A new isolation room design was built, commissioned and validated by BSRIA on behalf of the Department of Health, resulting in minimising the risk of infection transmission due to possible low airtightness levels between adjacent spaces.
The design was independently validated: a Positively Pressurised Ventilated Lobby (PPVL) room offers protection from an infectious patient and to an immuno compromised patient, by maintaining the access lobby at positive pressure from the patient’s room and the rest of the hospital, but also by maintaining the room at a neutral pressure.
BSRIA also quantified the protection the room offers to visitors and staff who are inside the room; the ventilation strategy dilutes the contaminant concentration inside the room, as well as providing a well-mixed space with no areas of higher contaminant concentration.
This novel design challenged the traditional design approach to isolation rooms – positive isolation rooms for immuno compromised patients and negative isolation rooms for infectious patients.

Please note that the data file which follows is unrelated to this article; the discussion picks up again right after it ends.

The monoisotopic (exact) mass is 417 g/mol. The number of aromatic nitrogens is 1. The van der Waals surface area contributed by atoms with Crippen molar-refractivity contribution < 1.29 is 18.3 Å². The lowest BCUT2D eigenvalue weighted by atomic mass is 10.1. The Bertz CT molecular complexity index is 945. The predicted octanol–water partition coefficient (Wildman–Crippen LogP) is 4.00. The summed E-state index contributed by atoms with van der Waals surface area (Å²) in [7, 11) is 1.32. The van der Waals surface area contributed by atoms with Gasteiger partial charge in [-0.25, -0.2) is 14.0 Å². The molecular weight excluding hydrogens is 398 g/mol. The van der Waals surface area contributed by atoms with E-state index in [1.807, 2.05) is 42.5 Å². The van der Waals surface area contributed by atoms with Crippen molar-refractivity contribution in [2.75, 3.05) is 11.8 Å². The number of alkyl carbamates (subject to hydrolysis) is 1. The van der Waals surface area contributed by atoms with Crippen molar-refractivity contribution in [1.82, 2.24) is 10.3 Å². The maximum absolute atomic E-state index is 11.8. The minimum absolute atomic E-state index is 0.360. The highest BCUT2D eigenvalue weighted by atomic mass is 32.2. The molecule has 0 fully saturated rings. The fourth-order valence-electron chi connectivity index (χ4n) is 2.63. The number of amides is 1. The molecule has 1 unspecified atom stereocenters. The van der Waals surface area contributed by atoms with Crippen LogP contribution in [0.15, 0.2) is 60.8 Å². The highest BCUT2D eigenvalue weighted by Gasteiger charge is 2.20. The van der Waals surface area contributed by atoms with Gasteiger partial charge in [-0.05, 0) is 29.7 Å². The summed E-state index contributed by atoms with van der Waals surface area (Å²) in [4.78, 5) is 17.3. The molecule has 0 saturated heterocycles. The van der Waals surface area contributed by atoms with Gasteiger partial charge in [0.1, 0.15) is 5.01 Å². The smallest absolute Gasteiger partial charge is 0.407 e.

Blanca Beato-Arribas, BSRIA Asset Performance Team Leader, said: “A full size physical model including ventilation systems, pressure stabilisers, hospital furniture and heat loads was built and commissioned in BSRIA’s laboratories. Multiple test methods were used to investigate and challenge the design, including anemometry testing, air tightness, commissioning of specialist ventilation devices (pressure stabilisers), heat load tests, gas tracer tests and smoke tests.
The mock-up enabled the measurement of the ventilation patterns inside the room, the airborne infection risks within and outside the room and the thermal comfort of the occupants in the room. BSRIA also carried out the study of ‘what if’ failure scenarios, namely the assessment of the infection risk in the event of fan failure or doors that were left open.
The facility’s design consisted of a PPVL, a neutral pressure patient’s room and a negatively pressurised en suite. The room was intended to be used to accommodate either infectious or immuno compromised patients, therefore, acting as a typical negative pressure isolation room or positive one, respectively."
A new design for isolation room for airborne infections was described in the document HBN4-Supplement 1: Isolation facilities in acute settings.